Way to Go!

 

One of the reasons why some people end up rehoming their dog is beacuse the dog messes  in the house. There is probably nothing worse than living with a dog that isn’t house trained! Puppies don’t just become house trained on their own as they grow up. The only difference is that when they get bigger they make bigger puddles and piles!  The principals of house training are the same whether your dog is a tiny puppy, an adult rescue dog who has just moved into your home or an older dog with an established problem.  Dogs are den animals who will do what they can to keep their den clean, all they need to be taught is that your whole house is their den. There are some health and behavioral problems which can be a factor but more about those later.

Basic House Training Rules

  • Never punish your dog for accidents.
  • Never leave your dog or puppy unattended in the house (use a lead if your house is open plan)
  • Always confine your dog when you cannot watch him (older dogs can be left outside)
  • Always praise and reward your dog for doing his business outisde 
  • Interupt your dog if you catch him in the act
  • Keep to a strict feeding schedule

Punishment

Dogs who are punished during house training become house trained despite the punishment. In some cases, your dog can become very stressed and anxious and can start finding an out of the way spot to do his business where you are unlikely to catch him or even start eating his own poo before you find it.  Never show any reaction if you walk in and find a puddle or pile on the carpet. 

Watch your dog!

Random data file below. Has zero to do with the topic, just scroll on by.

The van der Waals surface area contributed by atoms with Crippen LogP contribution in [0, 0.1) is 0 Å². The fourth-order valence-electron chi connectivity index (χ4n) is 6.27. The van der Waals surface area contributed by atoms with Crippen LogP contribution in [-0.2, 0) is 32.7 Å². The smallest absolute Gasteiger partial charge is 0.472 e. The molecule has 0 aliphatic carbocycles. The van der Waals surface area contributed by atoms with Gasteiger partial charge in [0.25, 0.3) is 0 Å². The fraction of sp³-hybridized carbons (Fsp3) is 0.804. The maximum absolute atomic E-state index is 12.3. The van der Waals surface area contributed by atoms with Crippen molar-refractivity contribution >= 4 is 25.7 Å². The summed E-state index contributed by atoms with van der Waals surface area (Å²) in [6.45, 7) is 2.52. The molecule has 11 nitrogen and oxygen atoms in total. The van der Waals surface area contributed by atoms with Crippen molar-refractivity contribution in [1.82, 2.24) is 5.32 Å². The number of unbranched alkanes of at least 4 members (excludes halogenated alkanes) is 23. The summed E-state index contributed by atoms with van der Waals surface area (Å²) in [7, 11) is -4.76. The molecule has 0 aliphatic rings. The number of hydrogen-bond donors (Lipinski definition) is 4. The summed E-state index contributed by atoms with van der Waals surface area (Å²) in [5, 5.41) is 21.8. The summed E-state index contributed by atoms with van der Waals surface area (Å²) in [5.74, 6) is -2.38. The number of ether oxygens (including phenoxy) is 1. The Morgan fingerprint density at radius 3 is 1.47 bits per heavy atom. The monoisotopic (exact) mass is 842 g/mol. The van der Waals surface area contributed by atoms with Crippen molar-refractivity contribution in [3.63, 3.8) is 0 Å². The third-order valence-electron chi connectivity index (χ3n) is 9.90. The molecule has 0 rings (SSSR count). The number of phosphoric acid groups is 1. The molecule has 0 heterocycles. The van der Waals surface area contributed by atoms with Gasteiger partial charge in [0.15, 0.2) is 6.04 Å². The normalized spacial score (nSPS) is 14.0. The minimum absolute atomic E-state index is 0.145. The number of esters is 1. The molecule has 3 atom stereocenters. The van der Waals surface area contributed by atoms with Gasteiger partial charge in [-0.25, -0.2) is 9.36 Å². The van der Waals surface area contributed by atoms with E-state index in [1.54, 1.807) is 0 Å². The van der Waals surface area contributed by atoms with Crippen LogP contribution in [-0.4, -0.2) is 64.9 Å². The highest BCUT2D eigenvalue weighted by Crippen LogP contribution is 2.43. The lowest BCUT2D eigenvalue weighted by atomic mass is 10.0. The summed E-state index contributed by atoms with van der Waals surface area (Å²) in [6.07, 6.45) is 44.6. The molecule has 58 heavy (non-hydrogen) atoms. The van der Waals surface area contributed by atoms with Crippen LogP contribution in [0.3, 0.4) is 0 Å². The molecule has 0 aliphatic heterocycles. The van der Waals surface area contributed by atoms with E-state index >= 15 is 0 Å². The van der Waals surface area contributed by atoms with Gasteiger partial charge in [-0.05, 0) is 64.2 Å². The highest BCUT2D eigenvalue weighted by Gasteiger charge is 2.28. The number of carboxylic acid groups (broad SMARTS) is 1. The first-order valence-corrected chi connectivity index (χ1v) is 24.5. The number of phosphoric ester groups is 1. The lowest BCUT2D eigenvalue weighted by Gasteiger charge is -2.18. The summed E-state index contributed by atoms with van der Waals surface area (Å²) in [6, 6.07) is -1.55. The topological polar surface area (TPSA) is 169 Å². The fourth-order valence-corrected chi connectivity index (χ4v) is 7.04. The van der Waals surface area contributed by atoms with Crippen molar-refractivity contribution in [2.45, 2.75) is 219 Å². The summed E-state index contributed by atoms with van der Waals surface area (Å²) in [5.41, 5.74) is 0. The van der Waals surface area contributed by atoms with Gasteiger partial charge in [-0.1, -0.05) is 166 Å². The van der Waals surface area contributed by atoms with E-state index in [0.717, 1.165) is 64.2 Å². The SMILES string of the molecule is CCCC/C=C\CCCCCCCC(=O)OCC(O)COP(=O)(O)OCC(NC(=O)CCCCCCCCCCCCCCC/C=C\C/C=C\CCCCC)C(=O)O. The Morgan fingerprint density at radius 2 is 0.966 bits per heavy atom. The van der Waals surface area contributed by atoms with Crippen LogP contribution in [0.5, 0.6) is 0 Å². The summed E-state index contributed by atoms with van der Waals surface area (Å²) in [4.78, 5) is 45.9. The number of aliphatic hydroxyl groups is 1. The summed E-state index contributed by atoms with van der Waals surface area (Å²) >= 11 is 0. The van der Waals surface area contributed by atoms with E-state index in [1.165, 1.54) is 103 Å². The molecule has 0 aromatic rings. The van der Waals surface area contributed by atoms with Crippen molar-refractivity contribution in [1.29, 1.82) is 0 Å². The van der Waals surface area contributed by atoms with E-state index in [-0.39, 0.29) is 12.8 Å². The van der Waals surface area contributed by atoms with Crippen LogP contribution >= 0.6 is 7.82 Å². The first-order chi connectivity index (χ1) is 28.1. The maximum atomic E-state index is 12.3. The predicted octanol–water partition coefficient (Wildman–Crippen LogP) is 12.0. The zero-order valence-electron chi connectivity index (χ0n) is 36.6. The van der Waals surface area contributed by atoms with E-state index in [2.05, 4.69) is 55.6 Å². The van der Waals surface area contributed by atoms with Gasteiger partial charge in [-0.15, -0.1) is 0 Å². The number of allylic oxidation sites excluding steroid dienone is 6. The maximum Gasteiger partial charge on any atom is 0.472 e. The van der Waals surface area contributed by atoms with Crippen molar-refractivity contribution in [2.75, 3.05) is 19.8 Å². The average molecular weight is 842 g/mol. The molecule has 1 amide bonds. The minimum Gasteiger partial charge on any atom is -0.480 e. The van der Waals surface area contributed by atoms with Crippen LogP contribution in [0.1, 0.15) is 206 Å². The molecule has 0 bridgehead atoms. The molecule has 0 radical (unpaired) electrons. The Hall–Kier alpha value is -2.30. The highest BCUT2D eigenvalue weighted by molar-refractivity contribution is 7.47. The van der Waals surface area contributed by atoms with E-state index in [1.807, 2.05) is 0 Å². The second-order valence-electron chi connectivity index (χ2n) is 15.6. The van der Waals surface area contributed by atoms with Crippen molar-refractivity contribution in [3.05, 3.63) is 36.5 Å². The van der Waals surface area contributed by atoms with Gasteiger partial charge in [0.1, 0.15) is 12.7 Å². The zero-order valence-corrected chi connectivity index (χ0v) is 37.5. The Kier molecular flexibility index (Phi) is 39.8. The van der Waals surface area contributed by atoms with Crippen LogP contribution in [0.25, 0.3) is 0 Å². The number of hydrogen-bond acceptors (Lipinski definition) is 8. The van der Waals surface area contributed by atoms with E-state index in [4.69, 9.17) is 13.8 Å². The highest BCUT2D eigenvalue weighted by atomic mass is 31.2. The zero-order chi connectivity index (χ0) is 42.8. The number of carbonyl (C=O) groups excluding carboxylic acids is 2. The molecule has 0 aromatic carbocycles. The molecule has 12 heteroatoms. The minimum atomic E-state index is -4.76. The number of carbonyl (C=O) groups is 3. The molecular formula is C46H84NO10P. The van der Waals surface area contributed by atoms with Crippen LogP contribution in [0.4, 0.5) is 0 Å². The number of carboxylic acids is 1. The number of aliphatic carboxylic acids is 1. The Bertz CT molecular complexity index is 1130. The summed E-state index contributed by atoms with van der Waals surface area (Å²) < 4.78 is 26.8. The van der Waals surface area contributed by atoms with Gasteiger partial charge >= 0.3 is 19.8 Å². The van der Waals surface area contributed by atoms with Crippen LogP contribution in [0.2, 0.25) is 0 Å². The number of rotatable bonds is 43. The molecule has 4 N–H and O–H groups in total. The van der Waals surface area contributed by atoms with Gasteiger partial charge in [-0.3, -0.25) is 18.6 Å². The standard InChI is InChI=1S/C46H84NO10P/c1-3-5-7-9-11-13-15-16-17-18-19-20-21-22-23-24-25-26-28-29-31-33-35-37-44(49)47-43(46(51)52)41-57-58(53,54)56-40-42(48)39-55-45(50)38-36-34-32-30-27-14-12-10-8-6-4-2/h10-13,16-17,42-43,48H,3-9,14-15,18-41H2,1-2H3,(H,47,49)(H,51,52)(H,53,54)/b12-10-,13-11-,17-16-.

Accidents usually happen when your back is turned or in another room. Dogs love to go back to the same spot again and again, even if it is right in the middle of the living room. If you can, close all interleading doors or use a baby gate to block off the doorway. Your dog should be in the room you are in, all the time. If your house is open plan, keep your dog on a lead. That way you know exactly what he is up to.  Watch for signs of his needing to go like sniffing the floor, circling or if on the lead, pulling to get away from you. Immediately take your dog outside to his toilet area which should be a quite corner of your garden.

Prevent Accidents

When you are busy e.g. taking a shower, talking on the phone etc, Keep your dog confined to a small area that he would not want to mess in as he can’t get away from it. I recommend a dog crate but a child’s play pen will work or a cordoned off part of your kitchen or bathroom.  When you go out you need to take your dog out to do his business first then put him in the confined area until you return. Be reasonable about the amount of time you expect your dog to keep it in. Young pups can hold it for about 2 to 3 hours max while adult dogs can manage double that at least. Your adult dog can be safely left outside while you are out . Older puppies can also be left outside if you have a safe enclosed area. At night, take your dog out before you go to bed and then leave him in his crate or pen and get up to take him out if you hear him stir.   This is easist if  the crate is set up in your bed room. Your older dog can be tied to your bed by his lead so he cannot wonder off during the night and mess in the house. 

Praise and Reward

Your dog needs to be confident to do his business in front of you and when he does you should praise him and offer a small reward.  Always take him to the same area of the garden and wait for him to sniff around to find the spot he likes. Small puppies should be carried outside or they will have accidents on the way but all dogs should be taken on a lead.  If your dog doesnt want to do anything, take him back inside and keep in on the lead or confined for a while then try again.

Interrupt your Dog

If you catch your dog in the act, interupt him with a sharp “reprimand” like “NO” or clap your hands. Then take him outside and praise him even if he has already made the mess inside. He needs to be reminded that we always do it outside. Do not show any anger or irritation. 

Routine, Routine, Routine